LIDA (Linguistic Assistant for Domain Analysis)

LIDA (LInguistic Assistant for Domain Analysis) helps analysts to develop object-oriented models of a domain, using a subset of UML. In order to develop such models, the requirements analyst or knowledge engineer often needs to analyze large volumes of text from "legacy documents" — these might include user manuals of legacy systems, company policies, use cases, or transcripts of interviews with domain experts. LIDA facilitates this analysis by compiling a list of the words and multi-word terms in a document, and providing a graphical interface for the user to mark them as corresponding to elements of a model. It also lets the user validate models as they are created, through integration with our ModelExplainer tool, which generates textual descriptions of a model.


  • State-of-the-art linguistic processing is used to group different forms of the same base word together, to determine part of speech (noun, verb, adjective), and to detect multi-word terms.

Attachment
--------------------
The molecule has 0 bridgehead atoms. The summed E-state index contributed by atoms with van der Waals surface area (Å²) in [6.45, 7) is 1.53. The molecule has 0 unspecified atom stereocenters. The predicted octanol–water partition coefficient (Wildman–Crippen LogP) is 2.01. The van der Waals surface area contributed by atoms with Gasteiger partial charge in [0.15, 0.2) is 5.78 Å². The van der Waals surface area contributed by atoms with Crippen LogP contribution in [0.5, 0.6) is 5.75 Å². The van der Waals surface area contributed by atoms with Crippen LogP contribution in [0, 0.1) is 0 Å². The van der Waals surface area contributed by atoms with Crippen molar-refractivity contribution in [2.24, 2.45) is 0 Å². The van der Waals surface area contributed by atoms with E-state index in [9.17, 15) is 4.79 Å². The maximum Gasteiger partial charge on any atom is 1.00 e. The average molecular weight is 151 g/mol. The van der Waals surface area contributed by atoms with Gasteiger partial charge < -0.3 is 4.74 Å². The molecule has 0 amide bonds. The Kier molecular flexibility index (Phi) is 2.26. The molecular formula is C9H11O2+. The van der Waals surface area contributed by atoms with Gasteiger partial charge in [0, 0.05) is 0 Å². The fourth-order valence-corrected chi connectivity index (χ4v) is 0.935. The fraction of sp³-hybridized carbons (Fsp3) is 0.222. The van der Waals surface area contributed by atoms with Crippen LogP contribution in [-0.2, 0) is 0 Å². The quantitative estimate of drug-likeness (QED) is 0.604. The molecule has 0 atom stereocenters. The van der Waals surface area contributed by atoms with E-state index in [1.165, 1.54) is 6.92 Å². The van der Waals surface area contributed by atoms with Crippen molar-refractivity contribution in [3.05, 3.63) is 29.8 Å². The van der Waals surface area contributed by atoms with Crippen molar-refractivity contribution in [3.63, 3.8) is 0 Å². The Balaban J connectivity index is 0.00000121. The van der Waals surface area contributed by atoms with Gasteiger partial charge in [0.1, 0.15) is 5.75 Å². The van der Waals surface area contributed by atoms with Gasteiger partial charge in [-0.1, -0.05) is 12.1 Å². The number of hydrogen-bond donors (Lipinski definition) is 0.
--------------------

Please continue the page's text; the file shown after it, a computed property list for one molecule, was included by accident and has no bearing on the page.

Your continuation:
• The full text, word lists, and evolving UML model are displayed in parallel, letting the user compare different views.
  • Words and multi-word terms can be assigned a type in the model (Class, Attribute, Role, etc.) with the click of a button. The corresponding strings are color-coded in the text display and graphically displayed in the Modeler window.
  • Words and multi-word terms can be sorted alphabetically, by frequency, by part of speech, or by assigned type.
  • KWIC (Keywords In Context) view displays only those sentences containing a chosen word or group of words.
  • Completed models can be exported to visual modelling tools such as Visio.
  • Future plans include import capabilities from modeling tools, drag-and-drop model construction, and automatic extraction of model candidates from structured use cases.


  • Overmyer, Scott; Lavoie, Benoit; and Rambow, Owen (2001). Conceptual Modeling through Linguistic Analysis Using LIDA. In Proceedings of 23rd International Conference on Software Engineering (ICSE 2001), Toronto, Canada. [Acrobat, 250 Kb]